City overdose deaths drop slightly

Health department report shows drugs remain a problem

May 22, 2008|By David Kohn | David Kohn,Sun reporter

Deaths from drug and alcohol overdose dropped slightly last year in Baltimore, according to a report released yesterday by the Health Department. The decline continues a downward trend from the peak a decade ago.

In 2007, 235 city residents died from overdose in Baltimore, down from 244 the previous year.

City health officials said the decline suggests that drug use in the city may be declining. "The numbers are most likely a reflection of how many people are using," said Caroline Fichtenberg, the Health Department's chief epidemiologist, who wrote the report. She said it wasn't clear why drug use may be dropping, but said better prevention and treatment programs may play a role.

But, experts and officials agreed, the report shows that despite the small improvement, Baltimore is in the throes of a severe public health problem.

"The drug problem is enormous," said Bill Latimer, an expert in addiction, prevention and treatment, and an associate professor at the Johns Hopkins Bloomberg School of Public Health. "The overdose deaths are an important statistic, but just the tip of the iceberg."

Baltimore's death rate from overdose of all drugs, including prescription medicines, was 35 per 100,000 in 2004. For the U.S. as a whole, the rate that year was 10.5 per 100,000. A 2003 federal report found that Baltimore had the highest rate of drug-related deaths out of 35 U.S. cities, including Detroit, New York and Washington. More recent comparative data were not available.

Sixty-four percent of the deaths in Baltimore last year were heroin-related, and 38 percent were cocaine-related. Because many of the dead ingested more than one drug, it is impossible to say exactly which substance caused the overdose.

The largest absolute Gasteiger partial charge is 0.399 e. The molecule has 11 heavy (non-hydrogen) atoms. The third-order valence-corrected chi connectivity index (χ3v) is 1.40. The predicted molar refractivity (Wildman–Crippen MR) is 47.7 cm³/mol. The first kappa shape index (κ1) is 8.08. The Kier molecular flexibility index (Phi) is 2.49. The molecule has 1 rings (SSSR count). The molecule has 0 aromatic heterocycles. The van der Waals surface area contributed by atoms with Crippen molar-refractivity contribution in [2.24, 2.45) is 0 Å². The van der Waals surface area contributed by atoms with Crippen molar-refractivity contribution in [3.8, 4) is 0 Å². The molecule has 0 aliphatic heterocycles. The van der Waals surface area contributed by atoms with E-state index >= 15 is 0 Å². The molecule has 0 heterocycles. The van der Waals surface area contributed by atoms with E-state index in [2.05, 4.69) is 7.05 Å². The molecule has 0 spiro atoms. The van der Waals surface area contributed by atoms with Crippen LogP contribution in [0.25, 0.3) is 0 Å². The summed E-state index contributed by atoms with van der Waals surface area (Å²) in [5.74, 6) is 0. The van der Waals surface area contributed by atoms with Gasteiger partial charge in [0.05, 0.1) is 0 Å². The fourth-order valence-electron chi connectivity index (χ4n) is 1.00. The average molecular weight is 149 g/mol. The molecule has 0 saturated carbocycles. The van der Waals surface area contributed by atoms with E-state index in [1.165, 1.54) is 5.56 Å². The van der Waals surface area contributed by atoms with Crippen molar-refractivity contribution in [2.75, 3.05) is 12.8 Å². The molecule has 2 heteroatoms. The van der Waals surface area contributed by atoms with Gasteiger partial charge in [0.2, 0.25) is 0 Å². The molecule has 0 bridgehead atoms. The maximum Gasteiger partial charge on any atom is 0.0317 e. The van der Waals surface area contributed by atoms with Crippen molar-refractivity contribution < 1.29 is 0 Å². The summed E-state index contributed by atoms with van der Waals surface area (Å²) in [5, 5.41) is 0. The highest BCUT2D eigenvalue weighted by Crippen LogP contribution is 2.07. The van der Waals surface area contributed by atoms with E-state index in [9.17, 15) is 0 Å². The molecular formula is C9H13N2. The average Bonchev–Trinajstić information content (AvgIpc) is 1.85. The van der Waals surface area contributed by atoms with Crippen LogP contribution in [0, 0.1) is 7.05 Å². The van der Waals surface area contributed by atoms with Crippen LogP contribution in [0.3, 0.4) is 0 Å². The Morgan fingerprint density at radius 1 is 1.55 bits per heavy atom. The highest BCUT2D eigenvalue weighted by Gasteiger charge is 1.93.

"Polydrug cases make it difficult to know what's contributing to what," said Dr. Robert P. Schwartz, an expert on drug addiction and treatment. He is medical director at Friends Research Institute, as well as a fellow at the Open Society Institute.

The largest decrease in the city came from cocaine-related deaths, which fell from 116 in 2006 to 90. But the drop came a year after a precipitous increase, from 52 in 2005. The reasons for the rise and subsequent fall remain a mystery, Baltimore health officials said. But Fichtenberg said that she had heard anecdotal evidence, from police and other sources, that decreased supply played a role: less cocaine was being sold on Baltimore streets last year than in 2006.

"The big picture is that the 2006 increase has not continued. That's a relief," said Fichtenberg.

Baltimore Health Commissioner Dr. Joshua M. Sharfstein said he plans to focus on the kinds of drug treatment the victims received before they died. With this information, officials hope to find ways to improve treatment and reduce overdose risk. "We're trying to get a much better understanding of overdose deaths," he said. "We're looking to understand as many factors as possible."

Sharfstein and others noted that methadone deaths rose for the eighth straight year, to 74, the highest level ever.

"The methadone deaths remain really striking," said Latimer. He said the methadone deaths were in part an indication of the city's "massive" heroin problem.

Methadone deaths are rising nationally, in part because more and more treatment programs are offering the drug, and in part because doctors increasingly prescribe the drug as a pain reliever. Methadone, an opioid, can help heroin addicts kick their habit. It reduces the craving for heroin, and gives users a smaller high. But despite its relative safety, the drug poses risks.

There was one overdose death in Baltimore last year associated with buprenorphine, an addiction treatment drug that has gained popularity as a safer alternative to methadone. Some critics have warned that buprenorphine may itself pose serious overdose risks. In Baltimore, many fewer addicts are treated with buprenorphine -- 300 in city treatment programs, compared with 3,900 treated with methadone.

Sharfstein called buprenorphine a "very promising strategy."

"It is an effective treatment for heroin addiction, that is much less likely to cause overdose than either heroin or methadone," he said.

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